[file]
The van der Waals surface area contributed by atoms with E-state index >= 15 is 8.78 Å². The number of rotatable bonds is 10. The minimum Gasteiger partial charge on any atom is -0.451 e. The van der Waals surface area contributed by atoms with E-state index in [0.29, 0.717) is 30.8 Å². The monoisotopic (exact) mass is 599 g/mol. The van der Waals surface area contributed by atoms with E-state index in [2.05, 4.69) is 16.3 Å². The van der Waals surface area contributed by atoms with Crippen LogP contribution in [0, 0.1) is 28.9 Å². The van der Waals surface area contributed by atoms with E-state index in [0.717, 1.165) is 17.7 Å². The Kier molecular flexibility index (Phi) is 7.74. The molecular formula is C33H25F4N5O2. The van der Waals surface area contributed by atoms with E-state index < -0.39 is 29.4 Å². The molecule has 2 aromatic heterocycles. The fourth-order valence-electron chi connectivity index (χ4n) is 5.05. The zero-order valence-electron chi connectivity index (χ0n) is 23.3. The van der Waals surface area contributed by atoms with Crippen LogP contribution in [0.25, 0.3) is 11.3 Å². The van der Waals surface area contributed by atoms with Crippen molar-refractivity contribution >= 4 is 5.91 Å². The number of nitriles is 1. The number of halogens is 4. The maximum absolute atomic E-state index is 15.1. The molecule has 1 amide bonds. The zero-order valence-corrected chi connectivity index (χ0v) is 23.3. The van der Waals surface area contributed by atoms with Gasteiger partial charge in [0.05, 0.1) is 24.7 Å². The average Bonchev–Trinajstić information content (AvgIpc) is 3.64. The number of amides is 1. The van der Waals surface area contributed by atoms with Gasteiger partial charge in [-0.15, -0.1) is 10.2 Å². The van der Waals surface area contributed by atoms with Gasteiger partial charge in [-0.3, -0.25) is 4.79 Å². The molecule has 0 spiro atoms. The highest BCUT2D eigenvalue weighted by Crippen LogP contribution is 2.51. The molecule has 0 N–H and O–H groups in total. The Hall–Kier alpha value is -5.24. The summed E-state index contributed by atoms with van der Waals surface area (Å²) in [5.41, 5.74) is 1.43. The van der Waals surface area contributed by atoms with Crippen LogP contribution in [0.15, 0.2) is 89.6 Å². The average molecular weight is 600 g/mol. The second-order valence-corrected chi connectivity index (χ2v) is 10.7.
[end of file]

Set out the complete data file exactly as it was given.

The van der Waals surface area contributed by atoms with E-state index >= 15 is 8.78 Å². The number of rotatable bonds is 10. The minimum Gasteiger partial charge on any atom is -0.451 e. The van der Waals surface area contributed by atoms with E-state index in [0.29, 0.717) is 30.8 Å². The monoisotopic (exact) mass is 599 g/mol. The van der Waals surface area contributed by atoms with E-state index in [2.05, 4.69) is 16.3 Å². The van der Waals surface area contributed by atoms with Crippen LogP contribution in [0, 0.1) is 28.9 Å². The van der Waals surface area contributed by atoms with E-state index in [0.717, 1.165) is 17.7 Å². The Kier molecular flexibility index (Phi) is 7.74. The molecular formula is C33H25F4N5O2. The van der Waals surface area contributed by atoms with E-state index < -0.39 is 29.4 Å². The molecule has 2 aromatic heterocycles. The fourth-order valence-electron chi connectivity index (χ4n) is 5.05. The zero-order valence-electron chi connectivity index (χ0n) is 23.3. The van der Waals surface area contributed by atoms with Crippen LogP contribution in [0.25, 0.3) is 11.3 Å². The van der Waals surface area contributed by atoms with Crippen molar-refractivity contribution >= 4 is 5.91 Å². The number of nitriles is 1. The number of halogens is 4. The maximum absolute atomic E-state index is 15.1. The molecule has 1 amide bonds. The zero-order valence-corrected chi connectivity index (χ0v) is 23.3. The van der Waals surface area contributed by atoms with Gasteiger partial charge in [0.05, 0.1) is 24.7 Å². The average Bonchev–Trinajstić information content (AvgIpc) is 3.64. The number of amides is 1. The van der Waals surface area contributed by atoms with Gasteiger partial charge in [-0.15, -0.1) is 10.2 Å². The van der Waals surface area contributed by atoms with Gasteiger partial charge in [-0.3, -0.25) is 4.79 Å². The molecule has 0 spiro atoms. The highest BCUT2D eigenvalue weighted by Crippen LogP contribution is 2.51. The molecule has 0 N–H and O–H groups in total. The Hall–Kier alpha value is -5.24. The summed E-state index contributed by atoms with van der Waals surface area (Å²) in [5.41, 5.74) is 1.43. The van der Waals surface area contributed by atoms with Crippen LogP contribution in [0.15, 0.2) is 89.6 Å². The average molecular weight is 600 g/mol. The second-order valence-corrected chi connectivity index (χ2v) is 10.7.